Dover to Dunkirk: In The Bike Lane

Oh, how things have changed. Sitting in Pepe’s flat, toasting to his 91st birthday with a glass of Champagne and Helen’s delicious scones, it occurred to me that it had been exactly a year since the last time we had visited. Back then we still lived in Australia, had steady jobs and a nice house.  Now, we were on our way to Istanbul on a crazy motorbike journey, unemployed and technically homeless. It was a lovely day of celebrations followed by another lovely day of catching up with friends and family in Polegate. There were some new engagements, new babies, new jobs and lots of great food. We also saw the worlds shortest double yellow lines so that’s always a bonus…

Monday morning rolled around and we were officially on our way… A windy 2 hour ride to Dover, taking in the smells and sights of drizzly rundown seaside towns, complete with whizzing noises and flashing amusement arcades.  We arrived on time and were greeted by a huge signpost that read:  ‘Increased French Security Checks’. These included asking to see our passports and not opening our passports. We were asked to proceed to the next window where we quoted our ticket reference numbers and received our departure lane instructions.

Nea and Rich at Dover

Turns out, lane 52 is where it’s at! We roared in at 5 miles an hour, passed the extensive queues of cars, lorries and camper trailers to the bike lane. It was the shortest lane by far and consisted of Mr. Touratech with his BMW (a solo, 40 something, ‘adventure traveller’), two dutch super bike riders with head-to-toe tattoos and ‘predator’ style helmets complete with dreadlocks. These two did pass us on our way to the bike lane, in fact they actually wheelied across the holding tarmac which was… unexpected. There were a few couples on bikes and a trendy German guy with Retro leathers who was returning home after a year in the UK.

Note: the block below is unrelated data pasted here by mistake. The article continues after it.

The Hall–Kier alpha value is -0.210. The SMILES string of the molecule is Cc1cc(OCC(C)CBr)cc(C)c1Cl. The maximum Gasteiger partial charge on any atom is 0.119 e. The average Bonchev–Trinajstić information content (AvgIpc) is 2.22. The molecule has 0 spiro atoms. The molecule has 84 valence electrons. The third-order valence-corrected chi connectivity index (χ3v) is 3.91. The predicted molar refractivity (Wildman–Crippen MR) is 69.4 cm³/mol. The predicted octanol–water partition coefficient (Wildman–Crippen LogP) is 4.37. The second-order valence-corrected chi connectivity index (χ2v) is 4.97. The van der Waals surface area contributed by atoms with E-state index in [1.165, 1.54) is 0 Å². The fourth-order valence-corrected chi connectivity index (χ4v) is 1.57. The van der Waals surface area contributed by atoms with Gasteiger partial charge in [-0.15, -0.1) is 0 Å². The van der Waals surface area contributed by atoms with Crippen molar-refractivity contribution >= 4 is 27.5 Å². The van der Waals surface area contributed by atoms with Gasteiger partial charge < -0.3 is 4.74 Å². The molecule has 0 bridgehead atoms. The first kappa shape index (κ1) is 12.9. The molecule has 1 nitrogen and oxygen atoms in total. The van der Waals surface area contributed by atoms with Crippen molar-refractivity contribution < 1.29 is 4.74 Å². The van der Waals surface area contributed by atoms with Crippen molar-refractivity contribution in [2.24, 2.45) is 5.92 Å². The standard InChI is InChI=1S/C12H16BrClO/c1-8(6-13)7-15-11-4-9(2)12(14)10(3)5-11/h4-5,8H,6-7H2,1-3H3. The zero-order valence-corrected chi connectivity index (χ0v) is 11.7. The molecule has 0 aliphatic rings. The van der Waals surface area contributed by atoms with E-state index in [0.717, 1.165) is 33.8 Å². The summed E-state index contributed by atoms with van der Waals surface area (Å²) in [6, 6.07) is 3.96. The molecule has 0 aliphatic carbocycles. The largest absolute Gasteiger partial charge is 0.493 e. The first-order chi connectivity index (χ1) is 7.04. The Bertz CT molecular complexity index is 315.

I was around 9/10 on the excitement scale when we were lead onto the ferry. Cyclists first, us next and everyone else at the rear. The attendant pointed out the spare tie down straps and told me to secure my bike, which I did. We also had to Frenchify our helmets with reflective stickers which was not cool.


I was glad of a coffee once aboard and was even more glad that it was actually a reasonable price. We bought out the leftover BBQ sandwiches which we had packed the day before and enjoyed  a short relax as France slowly loomed into view across the channel. On departure, Rich lead the pack. First on, first off and first to proceed into Dunkirk. This was a small triumph as, technically, we were on the wrong side of the road, going the wrong way round a roundabout, with a whole ferry load of onlookers in tow. We didn’t take a Sat Nav or maps so our directions were simple. Get to France and turn left.




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